What is Aviation English?

When my colleagues and I say we work in Aviation English, what we usually get is a mixture of awe and perplexity. Ironically, information about Aviation English seems not to travel far and wide. So here are a few initial bearings for those who wish to learn more about it.

(Fingers crossed that I just might stop with those terrible aeronautical puns. Those jokes don’t fly, I think. Oops.)

1.       Aviation English is a misnomer. There are many aviation Englishes.

Aviation is like a movie in that you can see the actors and extras and you might even notice the director’s style, but you have no actual sense of how many professionals are involved. It’s only when the never-ending credits come up that you realize it takes a lot of work to make a movie. Of course it couldn’t be any different with taking you from point A to point B safely and efficiently and thousands of miles above sea level.

So starring aboard are the pilots and co-pilots. Flight attendants or cabin crew are quite conspicuous as well (and not glorified waiting staff, no! They have a key role in aviation safety). Air traffic controllers are often only mentioned when a mistake occurs (kind of like translators, come to think of it), but they are responsible for separating, sequencing, and expediting air traffic. And then there are mechanics, engineers, meteorologists, aeronautical station operators, aeronautical information officers, flight dispatchers, ground staff… The list goes on and on, as you can see here.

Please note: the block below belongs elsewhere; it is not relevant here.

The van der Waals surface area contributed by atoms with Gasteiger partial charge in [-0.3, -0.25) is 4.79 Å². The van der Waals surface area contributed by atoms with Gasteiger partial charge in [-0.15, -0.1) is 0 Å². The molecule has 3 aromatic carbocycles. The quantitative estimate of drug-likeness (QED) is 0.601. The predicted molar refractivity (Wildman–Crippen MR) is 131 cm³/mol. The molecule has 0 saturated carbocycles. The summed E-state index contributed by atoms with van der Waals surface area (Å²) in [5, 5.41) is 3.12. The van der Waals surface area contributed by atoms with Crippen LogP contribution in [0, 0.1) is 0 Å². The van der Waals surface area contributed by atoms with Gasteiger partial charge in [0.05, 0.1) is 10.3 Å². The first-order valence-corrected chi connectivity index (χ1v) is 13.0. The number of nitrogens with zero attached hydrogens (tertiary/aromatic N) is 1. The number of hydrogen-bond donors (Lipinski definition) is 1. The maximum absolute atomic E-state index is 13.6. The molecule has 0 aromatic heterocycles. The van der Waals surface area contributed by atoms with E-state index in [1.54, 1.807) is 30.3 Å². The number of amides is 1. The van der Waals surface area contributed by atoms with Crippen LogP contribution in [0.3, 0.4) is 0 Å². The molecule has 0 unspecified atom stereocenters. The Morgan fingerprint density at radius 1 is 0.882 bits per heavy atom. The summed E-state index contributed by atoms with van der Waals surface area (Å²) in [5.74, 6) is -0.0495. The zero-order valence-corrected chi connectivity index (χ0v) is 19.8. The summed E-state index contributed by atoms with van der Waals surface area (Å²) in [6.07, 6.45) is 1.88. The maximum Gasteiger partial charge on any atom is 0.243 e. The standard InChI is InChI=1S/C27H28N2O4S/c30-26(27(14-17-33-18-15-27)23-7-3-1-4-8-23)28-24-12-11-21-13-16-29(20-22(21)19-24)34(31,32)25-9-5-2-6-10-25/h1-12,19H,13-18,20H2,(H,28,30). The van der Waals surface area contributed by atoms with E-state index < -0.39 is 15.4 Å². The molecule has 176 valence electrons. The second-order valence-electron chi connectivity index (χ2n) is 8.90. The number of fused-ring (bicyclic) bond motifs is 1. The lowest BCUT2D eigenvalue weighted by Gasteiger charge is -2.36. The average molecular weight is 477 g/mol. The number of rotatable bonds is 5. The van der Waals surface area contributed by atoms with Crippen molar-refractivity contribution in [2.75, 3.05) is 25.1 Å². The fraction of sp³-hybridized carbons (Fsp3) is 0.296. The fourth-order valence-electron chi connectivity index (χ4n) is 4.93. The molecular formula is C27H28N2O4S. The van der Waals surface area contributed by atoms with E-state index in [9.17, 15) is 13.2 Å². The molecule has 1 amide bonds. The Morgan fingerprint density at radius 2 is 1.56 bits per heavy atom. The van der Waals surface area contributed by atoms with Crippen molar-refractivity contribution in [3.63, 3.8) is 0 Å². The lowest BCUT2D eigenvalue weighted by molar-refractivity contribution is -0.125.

2.       You cannot possibly teach all aviation professionals at the same time in the same group.

Or maybe you can, but you would struggle to label your work as English for Specific Purposes. Those various professionals have very different language needs, not only in terms of level of proficiency (a quantitative difference, if you will), but also in terms of registers of English they engage in, tasks they have to perform in the language and even the skills they use (the qualitative part of proficiency, which to me is almost all of it).

3.       If you are teaching pilots or air traffic controllers, they will be worried about a proficiency exam.

And it’s not just your run-of-the-mill proficiency exam. It is a proficiency exam that follows the requirements of the International Civil Aviation Organization (ICAO) for radiotelephony communications.

“Wait, what?”

Yes, I know. It’s a lot to take in. First things first: ICAO is a branch of the United Nations that oversees civil aviation, much like Unesco watches out for world education. Fifteen years ago, ICAO reviewed aviation accidents and incidents and realized that communications in English had been a contributing or determining factor in a few of them. After all, pilots rely on air traffic controllers on the ground to separate their plane from other aircraft and obstacles. Pilots and air traffic controllers communicate over the radio, hence “radiotelephony communications”, and when they don’t come from the same country, English is their lingua franca.

It is, however, a very specialized kind of English. You can listen to air traffic feeds here, and if you don’t understand it, don’t fret. It’s not your fault. Most of what goes on in radiotelephony communications is a codified language called “phraseology”, a list of sentences and phrases pilots and air traffic controllers have to say in the exact same way every time. For instance, a controller cannot authorize a take-off in any way he or she likes. The exact wording has to be, “Cleared for take-off.”